- n. Plural form of duologue.
“Gertrud, the portrait of a woman who aspires to an ideal and unattainable notion of love, takes the form of a series of duologues photographed with an almost immobile camera and immensely long takes.”
“In between the plays come quick little bursts of monologues, duologues and straight-forward presentations of quotes from real-life figures like Hilary Clinton, journalist William Dalrymple, General McChrystal and the like.”
“The tightly written episodes and duologues surprise us.”
“THEY lunched slowly and meditatively, with mute intervals between rushes of talk; for, the spell once broken, they had much to say, and yet moments when saying became the mere accompaniment to long duologues of silence.”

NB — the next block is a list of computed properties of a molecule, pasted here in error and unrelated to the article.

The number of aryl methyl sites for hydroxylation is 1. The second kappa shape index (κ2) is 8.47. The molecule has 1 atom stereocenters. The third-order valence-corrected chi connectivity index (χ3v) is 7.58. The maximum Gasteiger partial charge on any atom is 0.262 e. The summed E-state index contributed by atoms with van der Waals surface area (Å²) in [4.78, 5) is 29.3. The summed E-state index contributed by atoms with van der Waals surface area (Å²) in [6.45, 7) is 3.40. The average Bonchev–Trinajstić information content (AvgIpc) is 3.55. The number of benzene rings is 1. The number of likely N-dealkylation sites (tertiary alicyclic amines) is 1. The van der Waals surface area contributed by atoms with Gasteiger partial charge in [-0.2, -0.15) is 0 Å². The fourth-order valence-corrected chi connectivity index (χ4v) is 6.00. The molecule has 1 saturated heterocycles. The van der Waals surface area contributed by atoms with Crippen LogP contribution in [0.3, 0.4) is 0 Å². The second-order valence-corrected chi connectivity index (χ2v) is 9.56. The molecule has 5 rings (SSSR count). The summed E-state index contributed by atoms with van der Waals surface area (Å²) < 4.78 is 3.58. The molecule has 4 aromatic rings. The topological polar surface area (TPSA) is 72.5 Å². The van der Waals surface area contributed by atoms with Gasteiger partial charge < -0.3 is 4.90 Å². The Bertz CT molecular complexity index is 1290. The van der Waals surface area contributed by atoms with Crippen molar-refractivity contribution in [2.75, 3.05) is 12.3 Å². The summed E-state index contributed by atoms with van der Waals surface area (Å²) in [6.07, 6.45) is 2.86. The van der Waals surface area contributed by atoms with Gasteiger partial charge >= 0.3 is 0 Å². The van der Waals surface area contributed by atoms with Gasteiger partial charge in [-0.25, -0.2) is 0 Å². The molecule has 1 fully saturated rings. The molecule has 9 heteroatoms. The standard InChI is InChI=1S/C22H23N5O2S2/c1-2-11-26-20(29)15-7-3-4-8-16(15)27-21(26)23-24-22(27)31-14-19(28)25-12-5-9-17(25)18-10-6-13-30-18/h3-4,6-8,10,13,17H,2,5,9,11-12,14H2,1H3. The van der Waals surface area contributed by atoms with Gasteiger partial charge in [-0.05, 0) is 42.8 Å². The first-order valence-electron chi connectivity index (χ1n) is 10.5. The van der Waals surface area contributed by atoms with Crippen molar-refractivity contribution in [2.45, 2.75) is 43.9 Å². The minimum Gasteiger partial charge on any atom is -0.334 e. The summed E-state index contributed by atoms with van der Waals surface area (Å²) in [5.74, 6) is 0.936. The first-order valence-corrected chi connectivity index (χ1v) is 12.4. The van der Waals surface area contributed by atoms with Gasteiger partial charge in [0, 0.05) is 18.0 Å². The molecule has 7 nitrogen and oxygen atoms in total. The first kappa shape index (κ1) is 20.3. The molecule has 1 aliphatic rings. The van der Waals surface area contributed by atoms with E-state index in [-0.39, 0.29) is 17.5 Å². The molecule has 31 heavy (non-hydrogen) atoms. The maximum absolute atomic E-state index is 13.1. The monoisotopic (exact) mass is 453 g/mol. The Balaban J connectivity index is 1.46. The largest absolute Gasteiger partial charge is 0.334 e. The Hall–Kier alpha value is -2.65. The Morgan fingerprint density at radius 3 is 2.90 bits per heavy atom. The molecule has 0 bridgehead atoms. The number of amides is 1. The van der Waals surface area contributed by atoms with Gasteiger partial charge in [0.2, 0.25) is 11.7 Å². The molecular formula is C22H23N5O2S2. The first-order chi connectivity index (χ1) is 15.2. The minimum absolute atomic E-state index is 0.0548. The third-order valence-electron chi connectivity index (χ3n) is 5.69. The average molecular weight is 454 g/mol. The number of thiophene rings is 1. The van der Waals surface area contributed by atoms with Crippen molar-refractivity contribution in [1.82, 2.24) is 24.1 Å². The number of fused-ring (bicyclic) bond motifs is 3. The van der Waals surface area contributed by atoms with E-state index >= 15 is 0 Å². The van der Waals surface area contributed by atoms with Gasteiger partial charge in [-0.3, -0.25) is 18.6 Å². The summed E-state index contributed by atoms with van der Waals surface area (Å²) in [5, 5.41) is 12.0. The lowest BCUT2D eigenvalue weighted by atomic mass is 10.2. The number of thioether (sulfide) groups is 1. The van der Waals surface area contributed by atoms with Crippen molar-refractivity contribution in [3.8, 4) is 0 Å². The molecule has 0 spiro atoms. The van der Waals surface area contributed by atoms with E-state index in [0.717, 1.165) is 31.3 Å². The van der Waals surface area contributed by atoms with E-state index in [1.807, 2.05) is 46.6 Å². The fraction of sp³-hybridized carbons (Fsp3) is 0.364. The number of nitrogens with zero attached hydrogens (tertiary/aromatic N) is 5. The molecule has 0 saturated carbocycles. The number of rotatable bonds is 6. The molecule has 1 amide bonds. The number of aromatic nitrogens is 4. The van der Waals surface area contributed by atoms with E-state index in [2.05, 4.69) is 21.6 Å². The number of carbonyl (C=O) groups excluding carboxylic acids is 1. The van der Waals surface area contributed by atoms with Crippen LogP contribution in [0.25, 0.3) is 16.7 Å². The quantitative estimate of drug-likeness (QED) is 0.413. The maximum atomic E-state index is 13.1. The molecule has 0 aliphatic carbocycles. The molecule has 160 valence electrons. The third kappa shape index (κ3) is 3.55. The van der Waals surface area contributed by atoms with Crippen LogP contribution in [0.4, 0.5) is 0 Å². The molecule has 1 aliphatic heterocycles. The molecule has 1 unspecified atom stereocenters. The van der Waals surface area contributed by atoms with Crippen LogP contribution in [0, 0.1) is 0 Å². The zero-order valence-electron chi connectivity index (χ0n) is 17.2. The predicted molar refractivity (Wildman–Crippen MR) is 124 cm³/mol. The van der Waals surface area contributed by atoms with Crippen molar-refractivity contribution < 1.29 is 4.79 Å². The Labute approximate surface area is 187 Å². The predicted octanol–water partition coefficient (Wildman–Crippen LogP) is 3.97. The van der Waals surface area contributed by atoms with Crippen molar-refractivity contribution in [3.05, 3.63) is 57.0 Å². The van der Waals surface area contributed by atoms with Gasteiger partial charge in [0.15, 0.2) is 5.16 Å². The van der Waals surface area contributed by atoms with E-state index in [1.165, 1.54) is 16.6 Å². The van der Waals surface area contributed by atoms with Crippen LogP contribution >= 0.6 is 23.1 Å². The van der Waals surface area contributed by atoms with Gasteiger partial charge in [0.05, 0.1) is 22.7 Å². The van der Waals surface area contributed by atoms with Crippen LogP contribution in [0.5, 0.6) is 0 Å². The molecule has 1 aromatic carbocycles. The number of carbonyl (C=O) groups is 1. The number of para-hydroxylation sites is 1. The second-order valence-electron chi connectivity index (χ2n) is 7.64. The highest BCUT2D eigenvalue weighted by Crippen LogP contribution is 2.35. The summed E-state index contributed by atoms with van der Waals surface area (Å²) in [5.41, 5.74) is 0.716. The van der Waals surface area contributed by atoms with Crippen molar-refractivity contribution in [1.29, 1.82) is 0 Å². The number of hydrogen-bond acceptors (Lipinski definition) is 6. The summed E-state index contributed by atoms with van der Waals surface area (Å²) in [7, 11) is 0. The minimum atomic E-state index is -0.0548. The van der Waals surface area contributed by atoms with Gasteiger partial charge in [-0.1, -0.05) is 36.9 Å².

“Bible no one paid any further attention to him, and the party sank back into little duologues appropriate to the occasion.”
“They lunched slowly and meditatively, with mute intervals between rushes of talk; for, the spell once broken, they had much to say, and yet moments when saying became the mere accompaniment to long duologues of silence.”
“And so she took up the latest number of _The Upper Circle_, and read, to the accompaniment of alternate duologues and soliloquies by thrushes and blackbirds in the garden, until gradually she drifted into a blissful dream of being at a garden-party at Lady Harriet's and entreated, not merely by her hostess, but Royalty itself, to accept the _rôle_ of”
“The place will be buzzing with the hum of voices, merry with duologues of laughter, and steaming with tobacco smoke.”
“Cousins are not 'in it,'" said Eric: and then somehow the conversation lapsed into two duologues, the younger folk taking the lead, and the two old men following with less eager steps.”
“Shanley hasn't mastered the histrionic power evident in Tunes of Glory - duologues which were also sociological time capsules.”
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